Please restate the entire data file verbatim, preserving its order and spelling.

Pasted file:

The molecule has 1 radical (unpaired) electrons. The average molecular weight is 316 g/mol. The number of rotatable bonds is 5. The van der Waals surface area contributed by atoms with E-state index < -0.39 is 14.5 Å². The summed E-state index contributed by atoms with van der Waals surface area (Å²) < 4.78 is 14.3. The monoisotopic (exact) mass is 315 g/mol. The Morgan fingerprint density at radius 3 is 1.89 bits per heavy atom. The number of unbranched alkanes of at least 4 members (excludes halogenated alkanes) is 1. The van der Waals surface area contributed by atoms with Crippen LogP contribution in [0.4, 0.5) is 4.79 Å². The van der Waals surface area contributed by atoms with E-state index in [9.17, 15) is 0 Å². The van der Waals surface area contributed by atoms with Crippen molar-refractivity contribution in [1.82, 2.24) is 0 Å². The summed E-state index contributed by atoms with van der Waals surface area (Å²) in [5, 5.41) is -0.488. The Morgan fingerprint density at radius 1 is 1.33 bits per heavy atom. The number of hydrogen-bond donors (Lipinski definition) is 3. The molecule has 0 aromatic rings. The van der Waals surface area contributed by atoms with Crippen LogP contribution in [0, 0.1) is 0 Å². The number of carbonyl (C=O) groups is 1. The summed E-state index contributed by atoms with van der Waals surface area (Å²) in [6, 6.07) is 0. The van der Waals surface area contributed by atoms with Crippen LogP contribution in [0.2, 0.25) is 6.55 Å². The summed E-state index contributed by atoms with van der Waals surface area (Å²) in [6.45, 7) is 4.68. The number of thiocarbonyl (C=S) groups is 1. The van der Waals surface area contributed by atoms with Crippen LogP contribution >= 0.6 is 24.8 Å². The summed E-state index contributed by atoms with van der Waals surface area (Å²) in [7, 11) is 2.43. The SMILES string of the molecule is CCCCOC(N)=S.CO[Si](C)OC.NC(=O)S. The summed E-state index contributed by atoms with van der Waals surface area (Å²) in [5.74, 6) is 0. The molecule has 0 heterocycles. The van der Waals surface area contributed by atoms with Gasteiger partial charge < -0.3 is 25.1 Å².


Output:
The molecule has 1 radical (unpaired) electrons. The average molecular weight is 316 g/mol. The number of rotatable bonds is 5. The van der Waals surface area contributed by atoms with E-state index < -0.39 is 14.5 Å². The summed E-state index contributed by atoms with van der Waals surface area (Å²) < 4.78 is 14.3. The monoisotopic (exact) mass is 315 g/mol. The Morgan fingerprint density at radius 3 is 1.89 bits per heavy atom. The number of unbranched alkanes of at least 4 members (excludes halogenated alkanes) is 1. The van der Waals surface area contributed by atoms with Crippen LogP contribution in [0.4, 0.5) is 4.79 Å². The van der Waals surface area contributed by atoms with E-state index in [9.17, 15) is 0 Å². The van der Waals surface area contributed by atoms with Crippen molar-refractivity contribution in [1.82, 2.24) is 0 Å². The summed E-state index contributed by atoms with van der Waals surface area (Å²) in [5, 5.41) is -0.488. The Morgan fingerprint density at radius 1 is 1.33 bits per heavy atom. The number of hydrogen-bond donors (Lipinski definition) is 3. The molecule has 0 aromatic rings. The van der Waals surface area contributed by atoms with Crippen LogP contribution in [0, 0.1) is 0 Å². The number of carbonyl (C=O) groups is 1. The summed E-state index contributed by atoms with van der Waals surface area (Å²) in [6, 6.07) is 0. The van der Waals surface area contributed by atoms with Crippen LogP contribution in [0.2, 0.25) is 6.55 Å². The summed E-state index contributed by atoms with van der Waals surface area (Å²) in [6.45, 7) is 4.68. The number of thiocarbonyl (C=S) groups is 1. The van der Waals surface area contributed by atoms with Crippen LogP contribution >= 0.6 is 24.8 Å². The summed E-state index contributed by atoms with van der Waals surface area (Å²) in [7, 11) is 2.43. The SMILES string of the molecule is CCCCOC(N)=S.CO[Si](C)OC.NC(=O)S. The summed E-state index contributed by atoms with van der Waals surface area (Å²) in [5.74, 6) is 0. The molecule has 0 heterocycles. The van der Waals surface area contributed by atoms with Gasteiger partial charge < -0.3 is 25.1 Å².